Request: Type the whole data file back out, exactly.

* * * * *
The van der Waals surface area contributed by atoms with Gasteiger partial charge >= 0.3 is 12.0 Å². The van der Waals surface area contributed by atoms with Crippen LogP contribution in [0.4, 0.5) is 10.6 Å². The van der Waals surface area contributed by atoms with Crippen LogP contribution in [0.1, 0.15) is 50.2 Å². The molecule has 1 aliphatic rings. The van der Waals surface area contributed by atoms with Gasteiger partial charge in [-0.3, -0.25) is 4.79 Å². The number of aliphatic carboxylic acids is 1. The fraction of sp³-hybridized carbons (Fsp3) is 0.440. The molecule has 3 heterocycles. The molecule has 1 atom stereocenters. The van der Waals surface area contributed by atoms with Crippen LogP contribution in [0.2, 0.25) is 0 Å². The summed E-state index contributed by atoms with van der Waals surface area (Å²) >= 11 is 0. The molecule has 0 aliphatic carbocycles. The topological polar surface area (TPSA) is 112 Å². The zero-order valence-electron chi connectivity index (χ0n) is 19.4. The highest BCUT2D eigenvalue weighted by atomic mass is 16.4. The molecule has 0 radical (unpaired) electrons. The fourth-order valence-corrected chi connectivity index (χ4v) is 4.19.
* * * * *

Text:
The van der Waals surface area contributed by atoms with Gasteiger partial charge >= 0.3 is 12.0 Å². The van der Waals surface area contributed by atoms with Crippen LogP contribution in [0.4, 0.5) is 10.6 Å². The van der Waals surface area contributed by atoms with Crippen LogP contribution in [0.1, 0.15) is 50.2 Å². The molecule has 1 aliphatic rings. The van der Waals surface area contributed by atoms with Gasteiger partial charge in [-0.3, -0.25) is 4.79 Å². The number of aliphatic carboxylic acids is 1. The fraction of sp³-hybridized carbons (Fsp3) is 0.440. The molecule has 3 heterocycles. The molecule has 1 atom stereocenters. The van der Waals surface area contributed by atoms with Crippen LogP contribution in [0.2, 0.25) is 0 Å². The summed E-state index contributed by atoms with van der Waals surface area (Å²) >= 11 is 0. The molecule has 0 aliphatic carbocycles. The topological polar surface area (TPSA) is 112 Å². The zero-order valence-electron chi connectivity index (χ0n) is 19.4. The highest BCUT2D eigenvalue weighted by atomic mass is 16.4. The molecule has 0 radical (unpaired) electrons. The fourth-order valence-corrected chi connectivity index (χ4v) is 4.19.